Yellowstone National Park

Approaching one of the main entry gates to Yellowstone my breath was taken away.

Yellowstone Golden Gate is Awe Inspiring

The Teton Mountain range glistened in the background. The green grass was brilliant on the rolling foothills and the air smelled amazing. We decided we would do some back-country camping for one night, then normal tent camping in the designated campgrounds that Yellowstone charged for.

Yellowstone – Truly Amazing Campgrounds

There are so many amazing campgrounds in Yellowstone that we are just going to quote from the National Park Service Website:

Yellowstone offers 12 campgrounds with over 2,000 sites. Yellowstone National Park Lodges takes reservations for five of these campgrounds.

  • Bridge Bay Campground
  • Canyon Campground
  • Fishing Bridge RV Park
  • Grant Village Campground
  • Madison Campground

The National Park Service manages the other seven campgrounds. Beginning in 2021, reservations for three of the campground managed by the National Park Service can be done through Recreation.gov.

  • Mammoth Campground (Reservable)
  • Norris Campground (Closed for 2021)
  • Slough Creek Campground (Reservable)
  • Pebble Creek Campground (Sites 1-16 Reservable)
  • Tower Fall Campground (Closed for 2021)
  • Indian Creek Campground
  • Lewis Lake Campground

Yellowstone Wild Camping

Wild Camping is possible in Yellowstone. There are over 300 designated backcountry campsites. Some are reservable.

You must camp in one of the defined campsites and you must get a permit first.

Yellowstone Highlights

Yellowstone Geysers

Yellowstone is famous for so many things. Top of the heap has to be the incredible geysers. Seeing old Faithful is one of those things you just have to do.

Yellowstone, Old Faithful
Yellowstone, Old Faithful
Obsidian Pools

I had my sights set on the obsidian pools from the beginning. I had been doing my research on the attractions in Yellowstone and my love for gemstones naturally drew me to the color and brilliance of the obsidian pools.

Obsidian, Abyss Pool
Obsidian, Abyss Pool

When you enter Yellowstone you can grab brochures that give you a list of all the wildlife you may potentially see. They also list the percentage chances of seeing each different type of animal. If I remember correctly, the grizzly bear was the animal with the lowest odds. Amazingly we were able to see a grizzly bear mom and her cubs from the van as we drove the roads in the park. I couldn’t help but marvel at the slim chances of this.

Yellowstone Grizzly Bear
Yellowstone Grizzly Bear

We were also able to see a black bear, a ton of bison, a bald eagle, and mountain goats.

Bald Eagle, My Favorite of All The Animals and Birds Found in Yellowstone
The Grand Canyon of Yellowstone

Admittedly, I never knew that Yellowstone had a grand canyon of its own until I arrived. Looking at pictures left me in awe at the sheer magnitude of this giant. I can assure you no matter how amazing the pictures are, there is something lost in the translation. I’ve been to the real Grand Canyon and I still consider the Yellowstone version to be more amazing to visit. The incredible rock formations create some sort of jagged juggernaut that almost looks fake.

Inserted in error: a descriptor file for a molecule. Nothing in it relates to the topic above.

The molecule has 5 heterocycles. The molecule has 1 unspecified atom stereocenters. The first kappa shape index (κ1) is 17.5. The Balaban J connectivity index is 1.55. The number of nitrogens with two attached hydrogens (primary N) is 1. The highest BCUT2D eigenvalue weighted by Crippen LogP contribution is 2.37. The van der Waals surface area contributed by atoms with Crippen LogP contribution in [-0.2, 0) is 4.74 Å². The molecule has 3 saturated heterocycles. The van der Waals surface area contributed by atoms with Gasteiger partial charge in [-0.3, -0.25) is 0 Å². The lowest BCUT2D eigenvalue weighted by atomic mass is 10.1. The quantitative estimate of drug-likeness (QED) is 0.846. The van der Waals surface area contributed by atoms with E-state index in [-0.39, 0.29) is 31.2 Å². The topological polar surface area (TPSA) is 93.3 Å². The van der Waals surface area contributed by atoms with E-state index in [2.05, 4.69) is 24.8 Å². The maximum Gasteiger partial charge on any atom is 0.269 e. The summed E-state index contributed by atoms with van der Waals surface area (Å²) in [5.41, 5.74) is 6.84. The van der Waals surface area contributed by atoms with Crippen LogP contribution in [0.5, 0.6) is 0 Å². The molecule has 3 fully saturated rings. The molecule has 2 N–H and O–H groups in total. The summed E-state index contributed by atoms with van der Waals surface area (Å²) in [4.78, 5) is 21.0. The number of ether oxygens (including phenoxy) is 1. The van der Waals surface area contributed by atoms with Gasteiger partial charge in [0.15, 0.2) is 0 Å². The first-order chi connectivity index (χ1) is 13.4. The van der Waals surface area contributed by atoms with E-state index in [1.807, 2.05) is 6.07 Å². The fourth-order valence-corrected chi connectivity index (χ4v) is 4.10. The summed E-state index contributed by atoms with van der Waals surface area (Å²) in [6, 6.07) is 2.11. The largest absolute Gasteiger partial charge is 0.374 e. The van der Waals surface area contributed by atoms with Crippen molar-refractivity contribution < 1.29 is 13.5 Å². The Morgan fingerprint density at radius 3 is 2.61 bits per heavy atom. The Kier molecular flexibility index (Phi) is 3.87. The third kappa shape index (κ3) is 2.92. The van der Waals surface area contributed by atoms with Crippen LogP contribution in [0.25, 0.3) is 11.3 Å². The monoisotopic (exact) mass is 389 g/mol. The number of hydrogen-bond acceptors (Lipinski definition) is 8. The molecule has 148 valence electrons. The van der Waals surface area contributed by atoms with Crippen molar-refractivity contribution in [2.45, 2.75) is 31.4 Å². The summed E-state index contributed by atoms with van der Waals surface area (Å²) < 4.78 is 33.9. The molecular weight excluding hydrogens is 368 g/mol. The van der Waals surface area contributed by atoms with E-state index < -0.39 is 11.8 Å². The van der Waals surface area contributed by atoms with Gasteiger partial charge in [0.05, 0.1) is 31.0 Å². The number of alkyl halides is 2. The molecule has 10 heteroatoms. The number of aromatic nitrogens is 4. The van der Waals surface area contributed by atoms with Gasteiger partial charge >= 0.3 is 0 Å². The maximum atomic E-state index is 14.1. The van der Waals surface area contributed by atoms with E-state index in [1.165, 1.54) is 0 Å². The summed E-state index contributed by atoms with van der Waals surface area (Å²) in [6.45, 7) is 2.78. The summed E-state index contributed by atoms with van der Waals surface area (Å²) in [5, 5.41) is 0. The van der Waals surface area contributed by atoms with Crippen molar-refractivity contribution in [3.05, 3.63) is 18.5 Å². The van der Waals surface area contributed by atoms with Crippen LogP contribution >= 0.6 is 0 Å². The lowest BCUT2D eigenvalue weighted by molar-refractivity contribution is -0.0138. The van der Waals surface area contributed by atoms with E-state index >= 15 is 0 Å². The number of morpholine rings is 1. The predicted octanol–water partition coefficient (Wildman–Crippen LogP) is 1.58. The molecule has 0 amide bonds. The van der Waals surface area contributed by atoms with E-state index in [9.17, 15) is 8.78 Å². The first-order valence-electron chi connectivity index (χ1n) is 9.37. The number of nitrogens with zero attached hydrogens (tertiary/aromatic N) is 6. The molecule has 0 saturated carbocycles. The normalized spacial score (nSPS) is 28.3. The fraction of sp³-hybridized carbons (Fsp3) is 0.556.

Yellowstone Grand Canyo
Yellowstone Grand Canyon
Yellowstone Canyon Falls

Finishing Our Trip

It was hard to leave Yellowstone National Park, but I vowed that I would be back soon. This was a vow that I would end up fulfilling two years later and many more times after that. We threw a wild card in the mix after leaving Yellowstone.

We still had the itch for outdoor adventure, so we drove north into Montana. Montana would end up becoming the state I admired the most. The sprawling mountains and never-ending wilderness were a camper’s dream. North Yellowstone is located in Montana and has other outdoor attractions separate from the main part of the park.

We ended up finding a lake with a small restaurant on it. The unique thing about this restaurant was that you had to catch your meal. There were several different types of fish in a stocked portion of their lake. I ended up landing a trout that the chef cooked to perfection. There was a small lodge attached to the restaurant, so we decided to rent a cabin.

Yellowstone, Montana

Our itinerary was supposed to include one more stop in Eastern Washington for camping, but at this point, we were both too exhausted and broke to make it happen. We continued over Snoqualmie Pass then jumped on Interstate-5 where we made our way south into Portland. It took nearly a whole day to get from the Yellowstone area to Portland.

The drive over Snoqualmie Pass was beautiful. This area would end up being another location I would frequent quite often over the years. About two years after this trip I would make a permanent home in Seattle, which I had no plan on doing at the time of this trip.

Stunning Scenery, Snoqualmie Pass

We drove into Portland with about four dollars between the two of us and a quarter tank of gas. We couldn’t have done this again if we tried. It was a perfect ending to a perfect trip, full of adventure and random excitement. This would be the beginning of a whole new run of adventures, as I made the west coast my permanent home over the next decade. This was a defining moment in my life, a life that started with a spark from tent camping in amazing locations across the country.

Lighthouse Portland Oregon
Lighthouse Portland Oregon

Images are largely from Pixabay.


Keith Longmire

Keith Longmire

I’m the guy that loves camping, insists on family camping trips, and the editor and owner of Campingsage.com

I love camping and the outdoors. Through this site I hope to help you enjoy it too.

About CampingSage

CampingSage is all about comfortable family camping in tents.  It is written by campers, for campers.